Reviewed by: Cheryl LaGuardia, Research Librarian, Harvard University
There’s not much information to be found about The Apollonian: it is listed in the ROAD Directory; its editorial board is comprised predominantly of associate professors from universities in India; it has a Facebook page where it is described as, “a quarterly peer-reviewed (refereed) online journal of interdisciplinary studies,” and it periodically puts out calls for papers. So to get an idea of what it’s about we’ll take a look at the journal issues themselves.
The editorial in volume 1, issue 1 (September 2014) by Girindra Narayan Roy, Emeritus Professor, Department of English, University of North Bengal, India, states: “the main thrust of The Apollonian … is paradoxically a Dionysian one that challenges the apparent abstractions of the human phenomenon into separate and rigid continents of disciplines. Separations and differences could not be helped but certainly they can be thought and reoriented by an Apollonian mindset, basically communicative, and at that now stricken and recharged by the postal politics of deterritorialization that can rethink existence from a philosophy of immanence that would not allow “experience to be enslaved by any single image that would elevate itself above others.” The critical practice that The Apollonian, therefore, encourages and has as its motto is suggested in its very sub-title itself. Indeed, “interdisciplinarity” from this standpoint is not only an approach but also an ethics.”
To that end, the debut issue holds nine research articles ranging over a wide variety of subjects: “The Abjection of Law: Machinic Assemblages And Kafka’s “Before The Law” And The Trial,” “Not for the Male Gaze: (Un)Gendering the Heroine in Cinematic Space,” “The Poetry of Eunice de Souza, and Pursuit for the Ways of Belonging,” ‘“Let’s Go Up and Have Another Look Out That Window:” Fetish, Obsession, the Tragic Mulatta and the Many Descendants of Clare Kendry,” “Frankenstein’s Victorian Legacy: The Creation of “Fellow-devils” in The Island of Doctor Moreau and the Strange Case of Dr Jekyll and Mr Hyde,” “Three Great Pioneers for Russian Theatre Studies in Italy,” “The Wheel that Turned: Manoranjan Byapari Writes Back in Itibritte Chandal Jiban,” ‘“I’ll henceforth turn a spy,/ And watch them in their close conueyances:” Spying as Good Service in Thomas Heywood’s A Woman Killed with Kindness,” and “Knowledge, Power, and the Self in Freud and Foucault’s Thinking.” The second issue, volume 1, issue 2, has two sections: one is thematically focused around the subject of “Poetry and Philosophy,” and features the articles, “‘The Nothing That Is’ As Object Blank,” “Prose, Philosophy, and the Existential Crisis: The Human Condition as Literature,” ‘“Monstrous Ideas in Glass Cases”: Charles Simic, Heidegger, and the Revision of Tragedy,” “The Ideals of the King: Positioning the Poetic Philosophies of Alfred Lord Tennyson and William Morris’ Arthurian Poetry,” “On Reconcilable Differences between Philosophy and Poetry: Plato, Aristotle, and Iris Murdoch,” “Refiguring Giorgio Agamben’s Potentiality through Mina Loy’s Poetics,” “Imagining Reality: Philosophy and Poetry in Ortega y Gasset,” “Where Poetry Tends Towards the Philosophical: Helene Cixous’s Gift of Feminine Writing,” “Plato Reflected in Tennyson’s Mirror,” and “A Thousand Tiny Deaths: Schizoanalyzing Jibanānanda’s Death Instinct,”; the other is thematically focused around the subject of Twentieth Century Women’s Writing, with the articles, “Resisting Mainstream Male Gaze in Mahasweta Devi’s Short Story ‘The Hunt,’” “A Dark Room: Politics and Symbolisms of Enclosed Spaces in A.S. Byatt’s Possession,” “Unveiling Native Women’s Resistance: An Analysis of Flora Annie Steele’s Novel Voices in the Night: A Chromatic Fantasia,” “Dismantling the Metanarratives of the Postcolonial World: A Study of Kiran Desai’s The Inheritance of Loss,” “’Trimming subliminal flickers”: Mina Loy’s Feminism and Motley Self,” “Navigation of the Female Tribal Self across Democratic and Insurgent Subject Positions: A Reading of Mahasweta Devi’s Draupadi and C.K.Janu’s Mother Forest,” “Atoms, Freud and Gender in Nature: The New Modern Woman Emerges in Virginia Woolf’s To the Lighthouse,” and “Two Mothers: A Study of Motherhood, Domicile and Memory in Select Works of Jhumpa Lahiri.”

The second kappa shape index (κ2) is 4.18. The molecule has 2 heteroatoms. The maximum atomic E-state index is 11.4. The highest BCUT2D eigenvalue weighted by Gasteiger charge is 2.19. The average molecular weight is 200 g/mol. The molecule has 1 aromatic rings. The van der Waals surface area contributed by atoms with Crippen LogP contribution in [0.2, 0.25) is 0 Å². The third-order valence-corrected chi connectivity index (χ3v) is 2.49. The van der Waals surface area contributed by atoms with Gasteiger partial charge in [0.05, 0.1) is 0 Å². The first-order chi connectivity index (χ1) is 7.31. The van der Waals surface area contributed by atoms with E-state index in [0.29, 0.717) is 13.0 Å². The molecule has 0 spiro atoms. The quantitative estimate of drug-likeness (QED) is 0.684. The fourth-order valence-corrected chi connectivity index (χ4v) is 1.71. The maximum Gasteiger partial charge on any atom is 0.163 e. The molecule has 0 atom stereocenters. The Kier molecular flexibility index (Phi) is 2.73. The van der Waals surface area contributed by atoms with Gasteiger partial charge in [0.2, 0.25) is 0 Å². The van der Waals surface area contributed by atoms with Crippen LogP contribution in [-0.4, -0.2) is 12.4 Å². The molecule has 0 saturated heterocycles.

The current issue (April 2015) is organized around the theme: “Crime/Criminal/Criminality,” while the upcoming volume 2, issue 2 will focus on “Reading Queer in Literature, Film, and Culture.” The quality of the writing, and of the research, is very good, and the material, besides being very interdisciplinary in nature, and very scholarly, is inviting, readable, and interesting. This is a worthwhile journal to recommend to researchers in literature, film studies, cultural studies, queer studies, philosophy, and across the humanities. An emerging gem.